TowerStream's Business Threshold
The five-nines metric has long been the benchmark availability figure for which the public landline telephone network is renowned. The term is used in wired networking to signify ultra-reliable products that will have no more than five minutes downtime a year.
It's not a measurement you see being bandied about much by wireless vendors or operators, and with good reason. WiMax, WiFi, and cellular networks are all shared media that are subject to environmental disturbances to which wired networking products are largely immune.
Jeff Thompson, CEO at TowerStream, says that TowerStream can now make the claim because it can sync the feeds between two separate pre-WiMax base stations to a customer building using an OSPF (open shortest path first) routing algorithm.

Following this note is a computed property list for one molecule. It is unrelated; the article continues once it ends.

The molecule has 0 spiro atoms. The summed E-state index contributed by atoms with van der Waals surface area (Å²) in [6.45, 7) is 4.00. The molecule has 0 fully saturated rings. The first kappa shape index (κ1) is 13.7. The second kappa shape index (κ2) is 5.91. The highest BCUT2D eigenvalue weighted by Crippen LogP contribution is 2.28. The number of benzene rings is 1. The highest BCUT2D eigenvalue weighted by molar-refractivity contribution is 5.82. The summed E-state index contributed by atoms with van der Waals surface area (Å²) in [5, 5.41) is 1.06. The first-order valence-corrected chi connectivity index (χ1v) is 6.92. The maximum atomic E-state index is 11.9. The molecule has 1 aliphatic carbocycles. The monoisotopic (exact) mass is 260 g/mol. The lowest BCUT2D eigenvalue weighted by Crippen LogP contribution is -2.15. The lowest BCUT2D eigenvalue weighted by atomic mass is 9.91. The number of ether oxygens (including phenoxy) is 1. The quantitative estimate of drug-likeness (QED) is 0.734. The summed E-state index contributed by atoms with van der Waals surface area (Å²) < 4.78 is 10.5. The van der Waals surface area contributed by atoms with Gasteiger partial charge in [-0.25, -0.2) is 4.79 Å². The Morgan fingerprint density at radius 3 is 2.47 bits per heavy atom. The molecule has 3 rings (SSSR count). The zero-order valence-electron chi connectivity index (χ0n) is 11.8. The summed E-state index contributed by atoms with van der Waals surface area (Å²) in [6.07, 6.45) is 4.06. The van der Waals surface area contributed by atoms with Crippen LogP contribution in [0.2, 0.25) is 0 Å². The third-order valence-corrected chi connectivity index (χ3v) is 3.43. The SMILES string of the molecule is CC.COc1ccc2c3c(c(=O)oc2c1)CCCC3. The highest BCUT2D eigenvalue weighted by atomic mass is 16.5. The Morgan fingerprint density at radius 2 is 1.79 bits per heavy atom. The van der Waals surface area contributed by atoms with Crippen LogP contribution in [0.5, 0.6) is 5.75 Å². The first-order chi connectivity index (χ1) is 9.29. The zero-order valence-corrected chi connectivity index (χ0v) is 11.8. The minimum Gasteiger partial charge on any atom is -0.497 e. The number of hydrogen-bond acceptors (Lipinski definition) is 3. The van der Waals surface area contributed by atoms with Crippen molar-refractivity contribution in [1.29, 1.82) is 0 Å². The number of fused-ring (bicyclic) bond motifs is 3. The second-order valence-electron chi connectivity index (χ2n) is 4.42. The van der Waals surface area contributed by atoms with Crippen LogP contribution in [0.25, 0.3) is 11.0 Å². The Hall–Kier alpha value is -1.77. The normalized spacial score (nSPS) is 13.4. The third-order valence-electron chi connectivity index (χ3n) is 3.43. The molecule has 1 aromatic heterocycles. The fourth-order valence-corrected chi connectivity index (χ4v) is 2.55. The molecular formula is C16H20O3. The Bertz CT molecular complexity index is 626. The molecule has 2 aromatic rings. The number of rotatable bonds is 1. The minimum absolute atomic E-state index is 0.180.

The company has been offering wireless T1-like services for several years. Thompson, however, claims that the five-nines availability is big news.
"There's a huge jump when you go from four nines to five nines," he says. "For instance, it provides much more reliability for VOIP services."
TowerStream may be one of the first wireless broadband vendors to offer five nines, but some users have been building reliability into their broadband systems all by themselves.
"It's kind of unique and you have to put it together yourself," admits Jeff Blank, supervisor of networking for the Allegany County Board of Supervisors, who is running a private broadband network in rural Maryland.
"It's kind of important for us... We have redundant radios and redundant pathways," says Blank. He explains that the network is backhauling a lot of public safety data, so failure is not really an option.
— Dan Jones, Site Editor, Unstrung